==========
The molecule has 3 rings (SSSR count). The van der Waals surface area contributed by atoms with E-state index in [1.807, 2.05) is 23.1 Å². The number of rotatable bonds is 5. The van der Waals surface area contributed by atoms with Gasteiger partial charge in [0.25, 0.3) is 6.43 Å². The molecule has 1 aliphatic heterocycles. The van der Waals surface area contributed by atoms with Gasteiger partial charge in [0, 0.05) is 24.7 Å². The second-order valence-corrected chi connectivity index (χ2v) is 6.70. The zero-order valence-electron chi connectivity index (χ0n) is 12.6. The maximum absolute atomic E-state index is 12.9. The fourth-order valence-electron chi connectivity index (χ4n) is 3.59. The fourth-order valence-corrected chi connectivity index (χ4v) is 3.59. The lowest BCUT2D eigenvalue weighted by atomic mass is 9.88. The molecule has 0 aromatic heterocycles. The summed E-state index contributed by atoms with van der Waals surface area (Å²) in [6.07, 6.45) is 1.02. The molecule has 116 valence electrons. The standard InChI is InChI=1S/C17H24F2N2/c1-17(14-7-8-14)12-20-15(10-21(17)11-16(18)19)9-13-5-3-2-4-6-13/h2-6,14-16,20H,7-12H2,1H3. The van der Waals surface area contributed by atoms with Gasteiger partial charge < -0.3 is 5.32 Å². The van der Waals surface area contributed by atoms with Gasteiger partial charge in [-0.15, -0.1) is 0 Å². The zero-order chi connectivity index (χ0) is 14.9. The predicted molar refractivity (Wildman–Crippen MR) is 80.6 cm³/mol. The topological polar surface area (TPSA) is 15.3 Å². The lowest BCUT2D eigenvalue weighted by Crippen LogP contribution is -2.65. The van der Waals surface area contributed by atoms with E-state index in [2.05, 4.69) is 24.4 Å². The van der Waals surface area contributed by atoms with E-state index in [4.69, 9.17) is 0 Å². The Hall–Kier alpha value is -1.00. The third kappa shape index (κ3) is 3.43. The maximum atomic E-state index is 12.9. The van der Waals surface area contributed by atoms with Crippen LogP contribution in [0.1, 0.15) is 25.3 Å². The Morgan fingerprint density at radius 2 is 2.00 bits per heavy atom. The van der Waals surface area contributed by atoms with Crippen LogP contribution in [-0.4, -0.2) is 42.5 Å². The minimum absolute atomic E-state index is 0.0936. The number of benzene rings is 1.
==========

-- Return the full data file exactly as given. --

The molecule has 3 rings (SSSR count). The van der Waals surface area contributed by atoms with E-state index in [1.807, 2.05) is 23.1 Å². The number of rotatable bonds is 5. The van der Waals surface area contributed by atoms with Gasteiger partial charge in [0.25, 0.3) is 6.43 Å². The molecule has 1 aliphatic heterocycles. The van der Waals surface area contributed by atoms with Gasteiger partial charge in [0, 0.05) is 24.7 Å². The second-order valence-corrected chi connectivity index (χ2v) is 6.70. The zero-order valence-electron chi connectivity index (χ0n) is 12.6. The maximum absolute atomic E-state index is 12.9. The fourth-order valence-electron chi connectivity index (χ4n) is 3.59. The fourth-order valence-corrected chi connectivity index (χ4v) is 3.59. The lowest BCUT2D eigenvalue weighted by atomic mass is 9.88. The molecule has 0 aromatic heterocycles. The summed E-state index contributed by atoms with van der Waals surface area (Å²) in [6.07, 6.45) is 1.02. The molecule has 116 valence electrons. The standard InChI is InChI=1S/C17H24F2N2/c1-17(14-7-8-14)12-20-15(10-21(17)11-16(18)19)9-13-5-3-2-4-6-13/h2-6,14-16,20H,7-12H2,1H3. The van der Waals surface area contributed by atoms with Gasteiger partial charge < -0.3 is 5.32 Å². The van der Waals surface area contributed by atoms with Gasteiger partial charge in [-0.15, -0.1) is 0 Å². The zero-order chi connectivity index (χ0) is 14.9. The predicted molar refractivity (Wildman–Crippen MR) is 80.6 cm³/mol. The topological polar surface area (TPSA) is 15.3 Å². The lowest BCUT2D eigenvalue weighted by Crippen LogP contribution is -2.65. The van der Waals surface area contributed by atoms with E-state index in [2.05, 4.69) is 24.4 Å². The van der Waals surface area contributed by atoms with E-state index in [4.69, 9.17) is 0 Å². The Hall–Kier alpha value is -1.00. The third kappa shape index (κ3) is 3.43. The maximum atomic E-state index is 12.9. The van der Waals surface area contributed by atoms with Crippen LogP contribution in [0.1, 0.15) is 25.3 Å². The Morgan fingerprint density at radius 2 is 2.00 bits per heavy atom. The van der Waals surface area contributed by atoms with Crippen LogP contribution in [-0.4, -0.2) is 42.5 Å². The minimum absolute atomic E-state index is 0.0936. The number of benzene rings is 1.